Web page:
By Sara Baird
My son has said since he was little that “everything tastes better when you are camping”. I agree, there is just something about eating your meal outdoors in all kinds of weather that improves the flavor of everything.
As the head chef of our camping expeditions, I’ve faced my fair share of challenges in preparing our meals. I’m an enthusiastic cook and I’ve never shied away from cooking for my family no matter where my current kitchen is located. Even at home, I’ve logged many hours on our camp stove through kitchen remodeling projects. With this in mind, I was excited for the opportunity to try out the Windtamer to see how it would impact my outdoor cooking endeavors.
What is the Windtamer?
The Windtamer is essentially a tent that encloses your camp stove. It will keep your food dry, block wind, and hold the heat in. It even claims to save cooking fuel. The Windtamer arrived quickly but was missing the warming shelf, so inquired by email and received a friendly response in less than an hour. The shelf was shipped within the week.
The Windtamer is manufactured in California from materials sourced in the United States. As I assembled the Windtamer, my inner seamstress was a little bothered by unclipped threads and some messy but sturdy seams. This definitely has a handmade appearance but it won’t fall apart on you. It is designed to be used with a variety of stoves, grills, and can even withstand a small cooking fire. I found it simple to assemble. It comes in a large bag you can store your camp stove in as well.
How did it work?
I was thrilled to take advantage of a wonderful sunny 50-degree day with a good strong breeze to do my cooking outdoors. I first made a pot of baby potatoes in the dutch oven, they cooked for almost an hour during which the stove stayed lit. The potatoes tasted amazing! The Windtamer creates a convection effect and is advertised to work well for the type of dutch oven cooking you would do with coals.
I next tested that out with some apple crisp. I put the pot on a low flame and cooked it for about 40 minutes. It was just about perfect when I checked it. Of course, I then I bumped the flame control and left it for a few more minutes during which the bottom burned black. That was total user error, it would have been great if I had just pulled it off when I first checked on it.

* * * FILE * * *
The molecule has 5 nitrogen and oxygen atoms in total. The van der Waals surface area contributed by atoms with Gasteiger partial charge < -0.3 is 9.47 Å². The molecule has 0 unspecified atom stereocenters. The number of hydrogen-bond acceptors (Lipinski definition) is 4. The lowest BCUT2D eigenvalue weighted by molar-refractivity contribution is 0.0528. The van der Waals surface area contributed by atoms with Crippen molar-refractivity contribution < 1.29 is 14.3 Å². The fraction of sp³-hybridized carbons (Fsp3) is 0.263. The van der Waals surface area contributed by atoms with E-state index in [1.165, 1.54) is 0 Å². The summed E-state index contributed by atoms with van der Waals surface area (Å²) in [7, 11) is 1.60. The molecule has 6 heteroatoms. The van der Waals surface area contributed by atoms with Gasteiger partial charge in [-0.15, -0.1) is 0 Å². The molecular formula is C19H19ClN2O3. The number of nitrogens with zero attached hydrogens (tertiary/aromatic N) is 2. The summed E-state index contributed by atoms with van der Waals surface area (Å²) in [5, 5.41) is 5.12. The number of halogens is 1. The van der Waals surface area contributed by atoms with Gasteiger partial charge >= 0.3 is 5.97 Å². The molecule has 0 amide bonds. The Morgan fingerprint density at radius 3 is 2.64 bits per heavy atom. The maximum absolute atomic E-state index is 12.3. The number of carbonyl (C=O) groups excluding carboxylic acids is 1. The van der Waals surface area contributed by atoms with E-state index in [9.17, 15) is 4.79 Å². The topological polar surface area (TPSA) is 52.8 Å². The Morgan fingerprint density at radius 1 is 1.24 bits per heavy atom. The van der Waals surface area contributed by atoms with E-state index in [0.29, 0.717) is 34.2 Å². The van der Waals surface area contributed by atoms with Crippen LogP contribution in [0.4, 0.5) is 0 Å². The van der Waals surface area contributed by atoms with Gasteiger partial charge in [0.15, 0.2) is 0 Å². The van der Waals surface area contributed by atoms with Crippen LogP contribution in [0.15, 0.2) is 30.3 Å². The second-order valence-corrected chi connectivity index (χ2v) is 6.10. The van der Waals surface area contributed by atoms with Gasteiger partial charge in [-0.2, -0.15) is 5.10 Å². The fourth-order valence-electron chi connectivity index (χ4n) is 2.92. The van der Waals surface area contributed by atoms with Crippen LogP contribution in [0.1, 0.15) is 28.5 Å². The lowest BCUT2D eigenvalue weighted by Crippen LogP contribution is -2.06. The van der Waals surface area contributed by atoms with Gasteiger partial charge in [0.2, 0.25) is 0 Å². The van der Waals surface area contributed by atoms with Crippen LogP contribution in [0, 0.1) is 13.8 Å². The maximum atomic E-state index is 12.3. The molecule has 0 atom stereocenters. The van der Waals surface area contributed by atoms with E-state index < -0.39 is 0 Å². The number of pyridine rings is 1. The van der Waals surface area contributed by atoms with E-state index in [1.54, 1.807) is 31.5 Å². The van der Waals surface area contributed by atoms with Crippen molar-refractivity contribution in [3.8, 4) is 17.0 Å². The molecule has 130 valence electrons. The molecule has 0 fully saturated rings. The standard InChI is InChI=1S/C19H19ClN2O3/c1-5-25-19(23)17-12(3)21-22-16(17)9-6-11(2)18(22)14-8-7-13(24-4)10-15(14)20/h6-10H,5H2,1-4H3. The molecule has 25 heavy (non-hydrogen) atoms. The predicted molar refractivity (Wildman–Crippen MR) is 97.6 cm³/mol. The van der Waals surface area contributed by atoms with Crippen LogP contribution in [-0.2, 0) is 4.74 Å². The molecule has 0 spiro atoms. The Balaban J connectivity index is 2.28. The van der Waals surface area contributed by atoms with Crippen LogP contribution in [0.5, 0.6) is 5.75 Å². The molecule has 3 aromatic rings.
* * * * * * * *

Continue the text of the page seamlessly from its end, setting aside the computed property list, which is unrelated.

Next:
I decided to cook breakfast, sausage and asparagus with scrambled eggs, outside the next day to try out something that required more active cooking. It was about 30 degrees outside. The Windtamer allowed me to cook this dish quickly and ensured the food was warm when we ate it even though it was 30 degrees out. Anyone who has cooked outdoors on a cold morning knows what it is like when your fresh cooked food is cold right from the pan. This is a great solution to that issue.
The fabric on the Wintamer will not catch on fire and will not melt until it reaches 770 degrees Farinhieght. I tested this out by accident when the connection to our stove came to lose and the Windtamer filled with propane. This led to a big dramatic poof of flame. It was quite the sight to see flames pouring out and definitely gave me a scare but I easily shut off the fuel and fixed the issue. The Wintamer came out with a small amount of discoloration but was otherwise perfectly fine.
Be sure to check your connections carefully before cooking and keep your fuel outside of the Windtamer if you can. I left the Wintamer up on my deck for two weeks through rain, snow, and wind and it held up perfectly. It also protected my camp stove and the cast iron skillet I forgot to bring inside.
Pros and Cons
- Easy to assemble
- Protects your stove flame from wind
- Light and easy to carry
- Provides great organization for your cooking station
- Made in California
- Bulky for packing and too big for most wilderness trips
- Looks pretty rustic (could be a pro as well)
- Expensive relative to cooking stoves
- Can not be used over a camper trailer outdoor kitchen stove because of the base
Do I Recommend It?
I have mixed feelings about this product. I think it would be a wonderful addition to an outdoor kitchen. I will use this one when I cook outdoors during our next remodel project. I will definitely bring it camping with us, especially in areas without bear issues where I can leave it set up. I was hoping it could be used over our outdoor kitchen on our 5th wheel but the design does not allow for that.
My holdback is the price, I don’t know that the value of this product would justify a price of over $100 unless I was going to use it frequently. This is probably more than the cost of the stove you will be cooking on. On the other hand, camp kitchens are comparable in price with similar options for organizing your supplies but they do not protect your stove and are likely to be harder to travel with. If you are a frequent camp cook this may be the perfect option for you. I would also recommend keeping an eye on this product at windtamercampstovecompanion.com as they actively ask for feedback and it appears that some different options will be available in the future.